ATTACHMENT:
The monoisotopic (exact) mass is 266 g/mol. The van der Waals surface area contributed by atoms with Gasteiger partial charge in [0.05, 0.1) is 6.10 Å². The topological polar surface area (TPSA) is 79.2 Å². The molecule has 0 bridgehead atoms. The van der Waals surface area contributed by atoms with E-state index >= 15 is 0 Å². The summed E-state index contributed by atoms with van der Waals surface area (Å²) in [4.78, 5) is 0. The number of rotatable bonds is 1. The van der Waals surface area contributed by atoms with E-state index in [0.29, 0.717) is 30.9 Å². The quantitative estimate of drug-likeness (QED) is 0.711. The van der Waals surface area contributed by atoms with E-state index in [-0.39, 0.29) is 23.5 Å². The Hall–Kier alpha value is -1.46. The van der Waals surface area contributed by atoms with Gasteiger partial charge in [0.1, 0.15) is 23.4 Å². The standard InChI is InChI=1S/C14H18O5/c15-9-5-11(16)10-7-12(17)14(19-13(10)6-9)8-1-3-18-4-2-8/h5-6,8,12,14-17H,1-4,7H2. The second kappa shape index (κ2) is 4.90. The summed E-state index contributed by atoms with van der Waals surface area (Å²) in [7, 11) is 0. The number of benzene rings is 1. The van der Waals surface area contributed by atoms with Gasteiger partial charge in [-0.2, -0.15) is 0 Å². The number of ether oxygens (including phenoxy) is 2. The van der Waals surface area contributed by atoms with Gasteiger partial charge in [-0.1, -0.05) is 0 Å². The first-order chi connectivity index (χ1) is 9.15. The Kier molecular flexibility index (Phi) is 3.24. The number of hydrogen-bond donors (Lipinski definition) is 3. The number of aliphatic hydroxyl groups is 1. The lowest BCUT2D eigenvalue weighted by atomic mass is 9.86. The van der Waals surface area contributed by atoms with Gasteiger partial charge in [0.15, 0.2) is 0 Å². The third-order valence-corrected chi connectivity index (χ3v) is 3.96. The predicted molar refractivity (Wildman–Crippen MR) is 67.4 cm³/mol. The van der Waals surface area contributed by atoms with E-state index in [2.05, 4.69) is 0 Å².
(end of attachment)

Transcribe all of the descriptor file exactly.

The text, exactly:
The monoisotopic (exact) mass is 266 g/mol. The van der Waals surface area contributed by atoms with Gasteiger partial charge in [0.05, 0.1) is 6.10 Å². The topological polar surface area (TPSA) is 79.2 Å². The molecule has 0 bridgehead atoms. The van der Waals surface area contributed by atoms with E-state index >= 15 is 0 Å². The summed E-state index contributed by atoms with van der Waals surface area (Å²) in [4.78, 5) is 0. The number of rotatable bonds is 1. The van der Waals surface area contributed by atoms with E-state index in [0.29, 0.717) is 30.9 Å². The quantitative estimate of drug-likeness (QED) is 0.711. The van der Waals surface area contributed by atoms with E-state index in [-0.39, 0.29) is 23.5 Å². The Hall–Kier alpha value is -1.46. The van der Waals surface area contributed by atoms with Gasteiger partial charge in [0.1, 0.15) is 23.4 Å². The standard InChI is InChI=1S/C14H18O5/c15-9-5-11(16)10-7-12(17)14(19-13(10)6-9)8-1-3-18-4-2-8/h5-6,8,12,14-17H,1-4,7H2. The second kappa shape index (κ2) is 4.90. The summed E-state index contributed by atoms with van der Waals surface area (Å²) in [7, 11) is 0. The number of benzene rings is 1. The van der Waals surface area contributed by atoms with Gasteiger partial charge in [-0.2, -0.15) is 0 Å². The number of ether oxygens (including phenoxy) is 2. The van der Waals surface area contributed by atoms with Gasteiger partial charge in [-0.1, -0.05) is 0 Å². The first-order chi connectivity index (χ1) is 9.15. The Kier molecular flexibility index (Phi) is 3.24. The number of hydrogen-bond donors (Lipinski definition) is 3. The number of aliphatic hydroxyl groups is 1. The lowest BCUT2D eigenvalue weighted by atomic mass is 9.86. The van der Waals surface area contributed by atoms with Gasteiger partial charge in [0.15, 0.2) is 0 Å². The third-order valence-corrected chi connectivity index (χ3v) is 3.96. The predicted molar refractivity (Wildman–Crippen MR) is 67.4 cm³/mol. The van der Waals surface area contributed by atoms with E-state index in [2.05, 4.69) is 0 Å².